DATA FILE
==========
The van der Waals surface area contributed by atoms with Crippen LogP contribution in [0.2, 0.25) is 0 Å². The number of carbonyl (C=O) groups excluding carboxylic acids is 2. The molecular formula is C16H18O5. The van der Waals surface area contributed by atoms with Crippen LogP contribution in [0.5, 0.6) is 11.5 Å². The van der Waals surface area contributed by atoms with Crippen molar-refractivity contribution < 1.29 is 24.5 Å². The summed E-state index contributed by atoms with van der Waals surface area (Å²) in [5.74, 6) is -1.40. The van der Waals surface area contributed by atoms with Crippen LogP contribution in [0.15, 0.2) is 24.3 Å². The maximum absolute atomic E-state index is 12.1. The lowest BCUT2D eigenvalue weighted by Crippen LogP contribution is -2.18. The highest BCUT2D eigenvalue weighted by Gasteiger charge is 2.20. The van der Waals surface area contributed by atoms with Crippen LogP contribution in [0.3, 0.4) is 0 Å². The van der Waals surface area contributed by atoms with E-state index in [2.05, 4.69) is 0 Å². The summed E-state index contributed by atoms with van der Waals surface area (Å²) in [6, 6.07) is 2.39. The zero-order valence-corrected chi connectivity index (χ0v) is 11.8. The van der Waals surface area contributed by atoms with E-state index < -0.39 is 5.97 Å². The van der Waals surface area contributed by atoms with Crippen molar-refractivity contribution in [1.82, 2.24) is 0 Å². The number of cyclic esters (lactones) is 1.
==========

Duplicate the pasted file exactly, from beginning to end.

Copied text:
The van der Waals surface area contributed by atoms with Crippen LogP contribution in [0.2, 0.25) is 0 Å². The number of carbonyl (C=O) groups excluding carboxylic acids is 2. The molecular formula is C16H18O5. The van der Waals surface area contributed by atoms with Crippen LogP contribution in [0.5, 0.6) is 11.5 Å². The van der Waals surface area contributed by atoms with Crippen molar-refractivity contribution < 1.29 is 24.5 Å². The summed E-state index contributed by atoms with van der Waals surface area (Å²) in [5.74, 6) is -1.40. The van der Waals surface area contributed by atoms with Crippen LogP contribution in [0.15, 0.2) is 24.3 Å². The maximum absolute atomic E-state index is 12.1. The lowest BCUT2D eigenvalue weighted by Crippen LogP contribution is -2.18. The highest BCUT2D eigenvalue weighted by Gasteiger charge is 2.20. The van der Waals surface area contributed by atoms with Crippen LogP contribution in [0.3, 0.4) is 0 Å². The van der Waals surface area contributed by atoms with E-state index in [2.05, 4.69) is 0 Å². The summed E-state index contributed by atoms with van der Waals surface area (Å²) in [6, 6.07) is 2.39. The zero-order valence-corrected chi connectivity index (χ0v) is 11.8. The van der Waals surface area contributed by atoms with E-state index < -0.39 is 5.97 Å². The van der Waals surface area contributed by atoms with Crippen molar-refractivity contribution in [1.82, 2.24) is 0 Å². The number of cyclic esters (lactones) is 1.